Lyrics & Knowledge Personal Pages Record Shop Auction Links Radio & Media Kids Membership Help
The Mudcat Cafemuddy

Post to this Thread - Sort Descending - Printer Friendly - Home


Lyr Req: Seallaibh Curaidh Eoghain

GUEST 08 Feb 09 - 09:00 PM
Sandy Mc Lean 09 Feb 09 - 12:12 AM
Malcolm Douglas 09 Feb 09 - 12:23 AM
GUEST,pierre Vilbe 12 Aug 09 - 08:12 AM
GUEST,leeneia 12 Aug 09 - 10:30 AM
GUEST,pierre Vilbe 12 Aug 09 - 03:43 PM
Share Thread
more
Lyrics & Knowledge Search [Advanced]
DT  Forum
Sort (Forum) by:relevance date
DT Lyrics:





Subject: Lyr Req: Seallaibh Curaidh Eoghain
From: GUEST
Date: 08 Feb 09 - 09:00 PM

Has anyone ever come across the lyrics to the Cape Breton Gaelic Puirt song "Seallaibh Curaidh Eoghain"? I've seen many a reference to it but not found a word of the lyrics yet.


Post - Top - Home - Printer Friendly - Translate

Subject: RE: Lyr Req: Seallaibh Curaidh Eoghain
From: Sandy Mc Lean
Date: 09 Feb 09 - 12:12 AM

It is not known to me at all. Perhaps George Seto may have something on it. Do you have any more information about the song or what area of Cape Breton it comes from? Where do you see the references?


Post - Top - Home - Printer Friendly - Translate

Subject: RE: Lyr Req: Seallaibh Curaidh Eoghain
From: Malcolm Douglas
Date: 09 Feb 09 - 12:23 AM

It isn't a Cape Breton song, though it has been recorded by Cape Breton performers (among others). Probably your difficulty in finding it is down to variations in spelling; 'Seallaibh Curaidh Eoghain', for example, will return mostly references to the song as performed by Sileas; while 'Seallaibh Curaidh Eoghainn' is how the Barra MacNeils spelled it. 'Seallaibh curaigh Eoghainn' gets better results; not in terms of quantity but in that it will locate a text, with translation, at  http://www.geocities.com/area51/zone/6338/puirt7.html. George Seto's website, as it turns out.

It is credited there as 'from the singing of Mrs Annie Arnott, Benbecula'. Although further detail isn't given (and Mrs Arnott didn't belong to Benbecula but to Skye), the lyric was presumably copied from the sleevenotes of Scottish Tradition vol 2: Music from the Western Isles (School of Scottish Studies/Tangent Records TNGM 110, 1971; since re-released on CD by Greentrax: CDTRAX9002, 1992). The record was quite influential and became a source of material for a fair few modern performers; the Bothy Band got 'Fionnghuala' from it, for instance, with the result that a lot of people now think that's an Irish song.

No information is given in the sleevenotes about Mrs Arnott or the recording date, but the following is from Tocher (Edinburgh: School of Scottish Studies, I, 1971, 5):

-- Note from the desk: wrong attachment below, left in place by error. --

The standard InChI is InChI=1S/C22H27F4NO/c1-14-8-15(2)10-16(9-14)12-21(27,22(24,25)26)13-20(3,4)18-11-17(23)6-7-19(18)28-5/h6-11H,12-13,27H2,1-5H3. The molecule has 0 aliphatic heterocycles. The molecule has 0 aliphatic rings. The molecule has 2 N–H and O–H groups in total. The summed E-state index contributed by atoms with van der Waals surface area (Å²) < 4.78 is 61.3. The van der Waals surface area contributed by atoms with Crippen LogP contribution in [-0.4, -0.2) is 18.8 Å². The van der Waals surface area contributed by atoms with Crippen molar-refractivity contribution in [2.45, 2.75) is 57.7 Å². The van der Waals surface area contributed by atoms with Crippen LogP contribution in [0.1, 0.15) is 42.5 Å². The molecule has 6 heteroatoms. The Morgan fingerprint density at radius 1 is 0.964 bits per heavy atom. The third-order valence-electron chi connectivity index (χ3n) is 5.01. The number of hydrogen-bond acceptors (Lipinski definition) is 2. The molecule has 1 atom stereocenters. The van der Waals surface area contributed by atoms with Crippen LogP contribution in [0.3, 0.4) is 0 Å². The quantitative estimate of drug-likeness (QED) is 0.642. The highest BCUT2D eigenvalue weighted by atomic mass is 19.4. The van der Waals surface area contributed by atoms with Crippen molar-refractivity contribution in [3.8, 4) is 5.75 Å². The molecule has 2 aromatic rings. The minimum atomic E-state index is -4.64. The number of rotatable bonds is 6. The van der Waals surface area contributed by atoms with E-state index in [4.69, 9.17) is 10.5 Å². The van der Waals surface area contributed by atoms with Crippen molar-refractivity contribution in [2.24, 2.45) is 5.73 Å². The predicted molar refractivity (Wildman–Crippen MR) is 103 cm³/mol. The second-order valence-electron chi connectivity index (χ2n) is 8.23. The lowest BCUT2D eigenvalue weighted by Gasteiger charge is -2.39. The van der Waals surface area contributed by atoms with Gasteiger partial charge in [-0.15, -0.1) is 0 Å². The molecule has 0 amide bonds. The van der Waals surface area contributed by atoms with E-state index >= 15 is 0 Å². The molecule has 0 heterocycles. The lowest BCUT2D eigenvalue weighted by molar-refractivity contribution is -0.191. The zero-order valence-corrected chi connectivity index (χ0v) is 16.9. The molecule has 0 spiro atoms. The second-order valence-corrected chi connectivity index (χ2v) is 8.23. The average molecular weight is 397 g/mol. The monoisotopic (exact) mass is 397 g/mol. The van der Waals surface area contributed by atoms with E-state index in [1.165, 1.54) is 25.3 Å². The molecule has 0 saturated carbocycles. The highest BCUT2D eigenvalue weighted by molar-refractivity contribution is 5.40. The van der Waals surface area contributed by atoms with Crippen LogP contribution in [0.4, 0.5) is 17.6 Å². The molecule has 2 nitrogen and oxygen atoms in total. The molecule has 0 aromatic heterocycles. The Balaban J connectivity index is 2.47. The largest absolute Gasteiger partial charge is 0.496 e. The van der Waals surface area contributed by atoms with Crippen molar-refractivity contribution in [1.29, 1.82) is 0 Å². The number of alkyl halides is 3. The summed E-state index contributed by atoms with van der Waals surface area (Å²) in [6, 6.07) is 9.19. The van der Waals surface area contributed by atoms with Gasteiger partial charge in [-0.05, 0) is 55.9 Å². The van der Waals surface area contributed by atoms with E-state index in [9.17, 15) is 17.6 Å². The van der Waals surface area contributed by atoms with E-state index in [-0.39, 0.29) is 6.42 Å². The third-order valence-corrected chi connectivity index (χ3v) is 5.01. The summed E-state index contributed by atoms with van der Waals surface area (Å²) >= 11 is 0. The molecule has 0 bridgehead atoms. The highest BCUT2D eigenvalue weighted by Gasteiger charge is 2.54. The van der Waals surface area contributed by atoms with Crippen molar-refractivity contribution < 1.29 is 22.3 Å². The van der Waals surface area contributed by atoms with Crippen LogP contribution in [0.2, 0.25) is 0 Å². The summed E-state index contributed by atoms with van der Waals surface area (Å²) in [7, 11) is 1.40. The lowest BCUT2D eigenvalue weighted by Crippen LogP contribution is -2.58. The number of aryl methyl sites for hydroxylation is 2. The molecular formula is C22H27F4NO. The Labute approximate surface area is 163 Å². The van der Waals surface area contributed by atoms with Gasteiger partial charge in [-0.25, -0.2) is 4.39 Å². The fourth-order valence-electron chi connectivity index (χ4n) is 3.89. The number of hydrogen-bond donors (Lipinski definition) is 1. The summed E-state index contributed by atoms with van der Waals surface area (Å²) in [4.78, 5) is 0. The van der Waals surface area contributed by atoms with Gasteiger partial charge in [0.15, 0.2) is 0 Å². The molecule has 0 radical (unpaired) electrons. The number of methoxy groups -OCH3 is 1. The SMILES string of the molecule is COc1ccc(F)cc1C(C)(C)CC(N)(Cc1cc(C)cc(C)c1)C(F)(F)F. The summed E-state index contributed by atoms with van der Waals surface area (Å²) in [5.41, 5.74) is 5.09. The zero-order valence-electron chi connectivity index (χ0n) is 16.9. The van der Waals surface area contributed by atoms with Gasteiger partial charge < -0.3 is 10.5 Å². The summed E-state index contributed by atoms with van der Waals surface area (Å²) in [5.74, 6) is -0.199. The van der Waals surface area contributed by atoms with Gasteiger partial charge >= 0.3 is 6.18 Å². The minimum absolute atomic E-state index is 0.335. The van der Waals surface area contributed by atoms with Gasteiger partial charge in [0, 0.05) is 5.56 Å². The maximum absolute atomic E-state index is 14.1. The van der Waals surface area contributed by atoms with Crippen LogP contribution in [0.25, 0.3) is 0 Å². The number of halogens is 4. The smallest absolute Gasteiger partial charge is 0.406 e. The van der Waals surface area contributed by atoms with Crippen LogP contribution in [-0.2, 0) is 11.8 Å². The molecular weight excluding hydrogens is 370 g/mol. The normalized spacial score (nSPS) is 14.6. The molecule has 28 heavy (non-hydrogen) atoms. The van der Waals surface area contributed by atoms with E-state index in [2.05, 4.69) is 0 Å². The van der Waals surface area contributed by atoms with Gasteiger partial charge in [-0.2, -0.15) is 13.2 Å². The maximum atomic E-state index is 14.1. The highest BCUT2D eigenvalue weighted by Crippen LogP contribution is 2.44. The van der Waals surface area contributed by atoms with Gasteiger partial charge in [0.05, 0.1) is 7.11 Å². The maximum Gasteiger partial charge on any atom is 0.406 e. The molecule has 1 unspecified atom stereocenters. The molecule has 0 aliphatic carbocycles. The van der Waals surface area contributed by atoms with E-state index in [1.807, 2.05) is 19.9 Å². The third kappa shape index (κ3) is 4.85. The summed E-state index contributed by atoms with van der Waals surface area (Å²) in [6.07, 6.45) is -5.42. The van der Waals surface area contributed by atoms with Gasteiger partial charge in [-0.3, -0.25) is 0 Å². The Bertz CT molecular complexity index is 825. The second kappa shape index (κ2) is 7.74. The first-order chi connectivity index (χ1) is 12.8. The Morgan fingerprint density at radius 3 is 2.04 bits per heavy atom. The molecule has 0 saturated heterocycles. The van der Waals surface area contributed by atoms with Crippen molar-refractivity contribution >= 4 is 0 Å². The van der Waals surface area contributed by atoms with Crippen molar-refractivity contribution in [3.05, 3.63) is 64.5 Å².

'Mrs Annie Arnott is a native of Kilmuir, Skye, where she has come back to live after many years in Glasgow. A rich tradition of Gaelic song has survived in Kilmuir until the present day, and Mrs Arnott is one of its foremost exponents. She was first recorded in 1950 by Derick Thomson (now Professor of Celtic in the University of Glasgow) and subsequently by the late Calum MacLean and other members of the School of Scottish Studies.'

Four of her songs (though not this one) are transcribed. One of those, 'Iomaraibh Eutrom', together with a further two, can be heard on Hamish Henderson Collects, Volume 2: Songs, ballads and a story from the School of Scottish Studies Archives (Kyloe Records 110, 2006).


Post - Top - Home - Printer Friendly - Translate

Subject: RE: Lyr Req: Seallaibh Curaidh Eoghain
From: GUEST,pierre Vilbe
Date: 12 Aug 09 - 08:12 AM

Hello,

I am french and i play this music polpularized in Bretagne by the group Triskell, (album Telenn Vor) but i don't understand the title:
"Seallaibh Curaidh Eoghain"!

Could you explain me what it means?

Thank you.


Post - Top - Home - Printer Friendly - Translate

Subject: RE: Lyr Req: Seallaibh Curaidh Eoghain
From: GUEST,leeneia
Date: 12 Aug 09 - 10:30 AM

Pierre, the post just above yours has a link to a page which translates the song. The title means '(Do you) See Ewan's curragh?' A curragh is a small boat.


Post - Top - Home - Printer Friendly - Translate

Subject: RE: Lyr Req: Seallaibh Curaidh Eoghain
From: GUEST,pierre Vilbe
Date: 12 Aug 09 - 03:43 PM

Thank you very much...

I had found the following translation in a Gaelic dictionnary
Curaidh = dinghies, canoes, skiffs and racing boats

but, it sounds not very poetic :(

In french i shall use: frêle esquif.


Post - Top - Home - Printer Friendly - Translate
  Share Thread:
More...

Reply to Thread
Subject:  Help
From:
Preview   Automatic Linebreaks   Make a link ("blue clicky")


Mudcat time: 22 July 6:39 PM EDT

[ Home ]

All original material is copyright © 1998 by the Mudcat Café Music Foundation, Inc. All photos, music, images, etc. are copyright © by their rightful owners. Every effort is taken to attribute appropriate copyright to images, content, music, etc. We are not a copyright resource.